Saturday, July 25, 2015

Lagat--Breaks Master's World Record and Becomes first Masters Athlete (40 years +) to break the 4-minute mile

July 25 2015. London, England, United Kingdom. At the Diamond League London track meet today, Bernard Lagat, America's most recent contribution to elite Masters Athletics, broke the Masters (M40+) mile record in 3:57.91, lowering the mark established by Vyacheslav Shivunin in 2010 by almost 4 seconds. And being the first Masters athlete 40 years of age and over to break the 4-minute mile outdoors is certainly an accomplishment to be celebrated.* Roger Bannister was the first person to break the 4-minute mile in 1954. Now, just over 60 years later, a 40 year old Masters athlete has finally matched the feat. Adding to the accomplishment was that it followed by less than 24 hours his excellent near record-breaking run in the 3000 meters. In fact, Lagat's request to be included in the field of the Emsley Carr Mile was not finally approved until the morning before the race. I bet DL London is happy with that decision! It seems fitting that the first Masters athlete [M40+] to break the 4-minute mile outdoors should do it on the same island as Bannister accomplished the initial feat for Open athletes.

Less than 24 hours before, Lagat also smashed the Masters 3000 meter record he set in May in Eugene by nearly 20 seconds. Unfortunately, in between, someone named Bernard Lagat had already lowered it to 7:42.75 in Luzern, Switzerland. That is only 13 seconds off his M35 record! This guy is still flying!
IAAF Diamond League - London
Lagat's 2010 Victory Over Mo Farah in 2010 Diamond League London 3000 Meters [photo from:]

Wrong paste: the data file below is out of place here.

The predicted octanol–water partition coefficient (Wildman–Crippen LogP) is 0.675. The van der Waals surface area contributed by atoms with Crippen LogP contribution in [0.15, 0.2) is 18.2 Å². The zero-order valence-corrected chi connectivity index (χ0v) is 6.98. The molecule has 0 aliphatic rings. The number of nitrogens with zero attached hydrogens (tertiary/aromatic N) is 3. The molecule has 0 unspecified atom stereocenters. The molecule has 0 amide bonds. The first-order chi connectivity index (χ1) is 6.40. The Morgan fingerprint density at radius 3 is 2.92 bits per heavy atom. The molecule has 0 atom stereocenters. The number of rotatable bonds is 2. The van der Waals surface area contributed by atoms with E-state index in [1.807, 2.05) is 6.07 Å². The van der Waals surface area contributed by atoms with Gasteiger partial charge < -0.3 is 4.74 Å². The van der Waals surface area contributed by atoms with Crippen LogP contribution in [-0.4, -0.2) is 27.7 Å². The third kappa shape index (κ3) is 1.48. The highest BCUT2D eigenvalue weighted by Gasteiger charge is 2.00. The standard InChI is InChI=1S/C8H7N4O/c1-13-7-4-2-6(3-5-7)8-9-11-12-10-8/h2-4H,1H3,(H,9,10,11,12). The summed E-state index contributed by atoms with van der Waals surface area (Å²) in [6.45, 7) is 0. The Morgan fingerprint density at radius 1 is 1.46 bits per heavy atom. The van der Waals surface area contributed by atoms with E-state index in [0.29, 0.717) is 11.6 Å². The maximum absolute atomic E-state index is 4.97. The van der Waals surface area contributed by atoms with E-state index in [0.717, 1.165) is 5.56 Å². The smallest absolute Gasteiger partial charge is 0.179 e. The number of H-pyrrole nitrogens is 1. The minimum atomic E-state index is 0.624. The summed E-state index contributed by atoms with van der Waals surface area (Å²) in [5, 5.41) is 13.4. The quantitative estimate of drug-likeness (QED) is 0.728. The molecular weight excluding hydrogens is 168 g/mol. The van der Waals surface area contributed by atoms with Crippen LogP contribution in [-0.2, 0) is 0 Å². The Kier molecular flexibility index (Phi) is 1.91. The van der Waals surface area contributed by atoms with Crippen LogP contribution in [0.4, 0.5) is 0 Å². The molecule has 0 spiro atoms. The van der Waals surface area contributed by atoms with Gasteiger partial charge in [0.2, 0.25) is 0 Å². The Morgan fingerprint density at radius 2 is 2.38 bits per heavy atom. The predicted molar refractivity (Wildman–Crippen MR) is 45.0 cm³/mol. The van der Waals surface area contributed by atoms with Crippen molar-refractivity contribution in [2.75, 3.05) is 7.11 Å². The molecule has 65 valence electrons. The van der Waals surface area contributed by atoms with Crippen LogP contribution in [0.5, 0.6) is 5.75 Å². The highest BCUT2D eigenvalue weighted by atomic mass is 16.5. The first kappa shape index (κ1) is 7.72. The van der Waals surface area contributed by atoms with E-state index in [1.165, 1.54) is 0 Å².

Which is the greater accomplishment? Britain and the USA revere the mile and the mile record is probably more memorable to us; the rest of the world may well be more impressed by the 3000 meter record.

Lagat now has his name on the World Masters Record list for both 35 and 40 for the mile, the 3000 meters, and the 5000 meters. What's up next? Lagat says he is back to training and will not race again until September, that he has his eyes on either the Fifth Avenue Mile on September 13th or another event on the same day. Would that be the IAAF World Challenge Meet in Rieti, Italy? That meet must have fond memories for Lagat as that was the site of his M35 record-setting 3000 meter race. Perhaps Lagat would like to place his name on another world record? If everything with the pacesetters and the other competitors rolls in his favor, he may be able to lower his 1500 meter record that he set on June 7th in Birmingham. At that meet, he lowered Anthony Whiteman's M40+ 1500 meter record of 3:42.02 to 3:41.87. I know it is probably a task too far but maybe if he can keep the fitness he has right now, or even improve, perhaps he could crack the 3:40 barrier?

Or could he move up in distance to the 10,000 meter? We need not wonder because, as of now, there is no 10,000 meter event at Rieti; Lagat will have to take up that challenge another day. He already holds the Masters road record for the distance, having smashed the record of Haile Gebresellassie in the Great Manchester Run in May with a time of 27:48.12. That time suggests he could easily take down the track record, currently held by Martti Vainio of Finland at 28:30.88. It should just be a question of time. I can hardly wait.
* In road racing Masters careers are not considered to start until age 40; Athletics has considered Masters careers to start at age 35. Athletics wants to have one age for all, and sprinters certainly cannot compete with the world's best once they reach age 35. That is clearly not true for the longer track events like 5000 and 10,000 meters where 35 year old runners like Gebresellassie in his day, and Lagat more recently, commanded the wary respect of the best Open athletes when stepping to the starting line of any track event from 1500 meters to 10,000 meters.

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